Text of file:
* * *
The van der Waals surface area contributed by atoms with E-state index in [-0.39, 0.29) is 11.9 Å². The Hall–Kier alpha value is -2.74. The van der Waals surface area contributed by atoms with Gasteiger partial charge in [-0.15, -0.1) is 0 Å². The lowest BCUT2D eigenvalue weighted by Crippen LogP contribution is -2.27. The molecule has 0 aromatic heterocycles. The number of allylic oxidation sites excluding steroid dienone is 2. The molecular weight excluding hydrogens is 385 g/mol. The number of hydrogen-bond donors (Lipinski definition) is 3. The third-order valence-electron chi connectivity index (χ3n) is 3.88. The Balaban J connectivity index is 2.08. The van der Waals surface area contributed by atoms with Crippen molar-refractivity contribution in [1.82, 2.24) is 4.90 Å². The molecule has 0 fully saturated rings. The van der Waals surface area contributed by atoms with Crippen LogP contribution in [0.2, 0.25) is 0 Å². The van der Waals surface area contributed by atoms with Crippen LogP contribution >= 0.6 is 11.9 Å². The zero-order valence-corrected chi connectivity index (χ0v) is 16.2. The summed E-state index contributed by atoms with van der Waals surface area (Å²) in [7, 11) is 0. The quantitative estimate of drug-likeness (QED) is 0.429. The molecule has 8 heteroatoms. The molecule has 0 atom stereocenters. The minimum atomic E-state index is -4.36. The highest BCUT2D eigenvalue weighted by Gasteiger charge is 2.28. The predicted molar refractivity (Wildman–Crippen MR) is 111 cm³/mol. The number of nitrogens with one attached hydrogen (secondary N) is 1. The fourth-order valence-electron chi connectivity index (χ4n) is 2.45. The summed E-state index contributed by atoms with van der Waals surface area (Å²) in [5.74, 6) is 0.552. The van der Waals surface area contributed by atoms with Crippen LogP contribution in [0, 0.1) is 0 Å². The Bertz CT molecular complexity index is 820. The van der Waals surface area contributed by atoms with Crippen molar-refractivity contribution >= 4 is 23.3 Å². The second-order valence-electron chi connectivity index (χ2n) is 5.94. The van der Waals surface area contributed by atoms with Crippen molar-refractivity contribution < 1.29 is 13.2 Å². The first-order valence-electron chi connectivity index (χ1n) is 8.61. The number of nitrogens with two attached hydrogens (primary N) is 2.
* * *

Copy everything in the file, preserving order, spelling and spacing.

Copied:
The van der Waals surface area contributed by atoms with E-state index in [-0.39, 0.29) is 11.9 Å². The Hall–Kier alpha value is -2.74. The van der Waals surface area contributed by atoms with Gasteiger partial charge in [-0.15, -0.1) is 0 Å². The lowest BCUT2D eigenvalue weighted by Crippen LogP contribution is -2.27. The molecule has 0 aromatic heterocycles. The number of allylic oxidation sites excluding steroid dienone is 2. The molecular weight excluding hydrogens is 385 g/mol. The number of hydrogen-bond donors (Lipinski definition) is 3. The third-order valence-electron chi connectivity index (χ3n) is 3.88. The Balaban J connectivity index is 2.08. The van der Waals surface area contributed by atoms with Crippen molar-refractivity contribution in [1.82, 2.24) is 4.90 Å². The molecule has 0 fully saturated rings. The van der Waals surface area contributed by atoms with Crippen LogP contribution in [0.2, 0.25) is 0 Å². The van der Waals surface area contributed by atoms with Crippen LogP contribution >= 0.6 is 11.9 Å². The zero-order valence-corrected chi connectivity index (χ0v) is 16.2. The summed E-state index contributed by atoms with van der Waals surface area (Å²) in [7, 11) is 0. The quantitative estimate of drug-likeness (QED) is 0.429. The molecule has 8 heteroatoms. The molecule has 0 atom stereocenters. The minimum atomic E-state index is -4.36. The highest BCUT2D eigenvalue weighted by Gasteiger charge is 2.28. The predicted molar refractivity (Wildman–Crippen MR) is 111 cm³/mol. The number of nitrogens with one attached hydrogen (secondary N) is 1. The fourth-order valence-electron chi connectivity index (χ4n) is 2.45. The summed E-state index contributed by atoms with van der Waals surface area (Å²) in [5.74, 6) is 0.552. The van der Waals surface area contributed by atoms with Crippen LogP contribution in [0, 0.1) is 0 Å². The Bertz CT molecular complexity index is 820. The van der Waals surface area contributed by atoms with Crippen molar-refractivity contribution >= 4 is 23.3 Å². The second-order valence-electron chi connectivity index (χ2n) is 5.94. The van der Waals surface area contributed by atoms with Crippen molar-refractivity contribution < 1.29 is 13.2 Å². The first-order valence-electron chi connectivity index (χ1n) is 8.61. The number of nitrogens with two attached hydrogens (primary N) is 2.